Daw?


johntyler1228
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Joined: 07/06/09
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johntyler1228
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Joined: 07/06/09
Posts: 3
07/21/2009 9:49 pm
I am a seasoned 4 track home recorder looking to upgrade system in favor of something a little more versatile. Especially, I don't know much about DAW recording but it sounds pretty good. I would like to learn
1. what types of software you need.
2. what type of computer hardware you need to install on pc.
3. what additional types of recording or interface hardware do you need
4. also where is a good place to learn more about recording in general?

Basically to learn enough about what i'm doing before putting myself at the mercy of a salesperson.

Any thoughts?
# 1
Jason_Dionne
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Joined: 07/22/09
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Jason_Dionne
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07/22/2009 8:34 pm
I'm not familliar with DAW, but what about ProTools?
# 2
Jon Broderick
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Jon Broderick
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Posts: 3,320
07/25/2009 1:02 am
Software:

There is a good free program you can start out with called Audacity.

It is open source and totally free, working like a software based multitrack.

You can use that and google for "audacity tutorials" to learn what it does.

This will get your education going, with zero investment.

Hardware:

This is a hard topic, there are many choices. I really like this review site:

http://www.tweakheadz.com/soundcards_for_the_home_studio.htm

The style is a little silly, but the "for noobs" link on that page takes you to some simple choices, and the rest of the site has more high end gear being reviewed.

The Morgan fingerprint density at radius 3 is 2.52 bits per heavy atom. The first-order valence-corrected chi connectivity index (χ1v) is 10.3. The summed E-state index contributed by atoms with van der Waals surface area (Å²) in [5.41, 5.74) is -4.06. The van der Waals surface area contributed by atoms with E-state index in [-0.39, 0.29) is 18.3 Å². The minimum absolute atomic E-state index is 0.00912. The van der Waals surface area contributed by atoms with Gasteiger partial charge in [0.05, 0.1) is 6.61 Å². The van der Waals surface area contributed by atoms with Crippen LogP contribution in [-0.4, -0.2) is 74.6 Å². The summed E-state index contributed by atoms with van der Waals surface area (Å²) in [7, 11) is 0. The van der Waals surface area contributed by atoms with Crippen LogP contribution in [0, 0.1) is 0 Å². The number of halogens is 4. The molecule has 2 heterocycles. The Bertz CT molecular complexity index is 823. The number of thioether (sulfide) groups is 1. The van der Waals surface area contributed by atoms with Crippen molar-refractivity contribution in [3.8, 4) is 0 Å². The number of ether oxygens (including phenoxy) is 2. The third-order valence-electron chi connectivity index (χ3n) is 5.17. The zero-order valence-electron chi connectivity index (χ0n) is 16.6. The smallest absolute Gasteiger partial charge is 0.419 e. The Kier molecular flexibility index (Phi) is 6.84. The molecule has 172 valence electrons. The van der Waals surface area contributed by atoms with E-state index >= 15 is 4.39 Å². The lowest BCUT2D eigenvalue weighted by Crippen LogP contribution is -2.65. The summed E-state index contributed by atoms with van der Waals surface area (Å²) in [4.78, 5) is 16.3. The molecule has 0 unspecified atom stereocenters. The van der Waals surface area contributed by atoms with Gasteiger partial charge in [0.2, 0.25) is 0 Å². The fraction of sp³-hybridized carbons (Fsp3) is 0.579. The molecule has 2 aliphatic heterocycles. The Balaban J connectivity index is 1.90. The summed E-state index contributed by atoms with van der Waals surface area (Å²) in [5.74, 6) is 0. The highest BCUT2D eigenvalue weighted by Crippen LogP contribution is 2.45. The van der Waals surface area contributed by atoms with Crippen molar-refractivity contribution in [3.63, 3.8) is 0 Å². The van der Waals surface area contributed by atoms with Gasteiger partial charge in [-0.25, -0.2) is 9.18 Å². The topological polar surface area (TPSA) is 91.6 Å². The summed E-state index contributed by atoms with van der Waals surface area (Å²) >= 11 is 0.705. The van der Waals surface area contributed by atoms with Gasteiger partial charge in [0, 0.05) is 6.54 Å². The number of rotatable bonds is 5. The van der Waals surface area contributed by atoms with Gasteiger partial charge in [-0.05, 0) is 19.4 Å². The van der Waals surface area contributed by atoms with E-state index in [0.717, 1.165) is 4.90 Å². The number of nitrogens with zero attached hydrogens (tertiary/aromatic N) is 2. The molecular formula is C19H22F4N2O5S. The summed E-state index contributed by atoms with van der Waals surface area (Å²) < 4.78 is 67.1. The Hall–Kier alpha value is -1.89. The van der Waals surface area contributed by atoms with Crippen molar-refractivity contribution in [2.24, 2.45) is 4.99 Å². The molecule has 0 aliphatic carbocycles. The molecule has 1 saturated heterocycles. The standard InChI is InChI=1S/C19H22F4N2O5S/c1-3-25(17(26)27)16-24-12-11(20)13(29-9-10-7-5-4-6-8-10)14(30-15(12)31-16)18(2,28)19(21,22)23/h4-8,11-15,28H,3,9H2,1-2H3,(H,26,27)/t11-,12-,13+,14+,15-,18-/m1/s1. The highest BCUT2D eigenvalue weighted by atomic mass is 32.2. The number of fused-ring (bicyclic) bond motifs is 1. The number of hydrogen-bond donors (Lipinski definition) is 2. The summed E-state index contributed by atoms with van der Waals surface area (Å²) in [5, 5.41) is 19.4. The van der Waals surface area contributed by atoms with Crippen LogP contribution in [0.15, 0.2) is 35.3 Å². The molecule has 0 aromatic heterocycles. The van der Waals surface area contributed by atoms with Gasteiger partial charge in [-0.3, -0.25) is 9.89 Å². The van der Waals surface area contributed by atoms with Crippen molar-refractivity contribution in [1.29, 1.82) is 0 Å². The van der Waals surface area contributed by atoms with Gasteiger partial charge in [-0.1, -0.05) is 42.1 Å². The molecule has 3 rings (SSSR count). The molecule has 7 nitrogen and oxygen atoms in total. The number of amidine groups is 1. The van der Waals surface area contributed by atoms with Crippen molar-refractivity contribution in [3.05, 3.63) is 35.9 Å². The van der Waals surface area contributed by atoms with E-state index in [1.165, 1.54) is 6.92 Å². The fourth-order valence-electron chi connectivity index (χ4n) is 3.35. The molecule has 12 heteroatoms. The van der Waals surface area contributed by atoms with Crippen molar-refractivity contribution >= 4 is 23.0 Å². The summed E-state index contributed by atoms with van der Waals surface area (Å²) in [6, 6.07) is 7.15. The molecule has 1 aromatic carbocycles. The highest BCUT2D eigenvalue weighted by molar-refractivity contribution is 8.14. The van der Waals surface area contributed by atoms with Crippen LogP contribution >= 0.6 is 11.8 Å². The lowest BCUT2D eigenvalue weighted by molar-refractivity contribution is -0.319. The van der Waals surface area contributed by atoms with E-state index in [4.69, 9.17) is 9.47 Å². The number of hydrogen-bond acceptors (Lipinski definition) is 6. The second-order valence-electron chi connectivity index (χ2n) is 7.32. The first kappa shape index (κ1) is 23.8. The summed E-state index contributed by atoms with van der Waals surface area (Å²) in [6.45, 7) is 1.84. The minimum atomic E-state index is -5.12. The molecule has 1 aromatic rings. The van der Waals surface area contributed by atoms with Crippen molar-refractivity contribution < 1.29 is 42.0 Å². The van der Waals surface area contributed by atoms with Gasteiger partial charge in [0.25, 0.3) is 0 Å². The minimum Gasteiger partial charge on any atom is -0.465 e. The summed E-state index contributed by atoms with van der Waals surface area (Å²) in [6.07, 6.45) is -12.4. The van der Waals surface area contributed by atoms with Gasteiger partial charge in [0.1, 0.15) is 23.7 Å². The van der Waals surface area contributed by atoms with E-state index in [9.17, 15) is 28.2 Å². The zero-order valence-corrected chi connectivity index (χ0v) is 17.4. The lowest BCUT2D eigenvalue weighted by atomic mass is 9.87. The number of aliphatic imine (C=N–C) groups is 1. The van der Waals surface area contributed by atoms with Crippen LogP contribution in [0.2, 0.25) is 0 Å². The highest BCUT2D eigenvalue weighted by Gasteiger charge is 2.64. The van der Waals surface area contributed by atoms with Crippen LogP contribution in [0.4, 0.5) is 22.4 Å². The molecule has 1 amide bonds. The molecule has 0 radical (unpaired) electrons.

Have fun!

Jon
Jon Broderick
Guitar Tricks Instructor


www.GuitarTricks.com - Home of Online Guitar Lessons
# 3
equator
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equator
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07/25/2009 6:25 pm
A very good DAW is Reaper.
It does the same things you would expect from Pro tools or Cubase.
This is more advanced than Audacity.
Try it for free and if you like it buy it or donate.
http://www.cockos.com/reaper/download.php

Hardware:
All you need to start off is an USB sound interface.
(You can find inexpansive ones on ebay)

After you get used to recording with this setup, you can upgrade to a more powerful computer, interface with plentty of ins and outs, monitors, screens, etc.

But the way, Reaper accepts most VST and VSTI plugings, whereas Audacity is very limmited on that regard.

Good luck :)
Someday I`ll play like in my dreams.

equator's Music Page.

.
# 4
Douglas Showalter
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Douglas Showalter
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09/29/2009 1:03 am
DAW means "Digital Audio Workstation." It pretty much means any program that you use to record on your computer. This being Pro-Tools, Logic, Cubase, etc.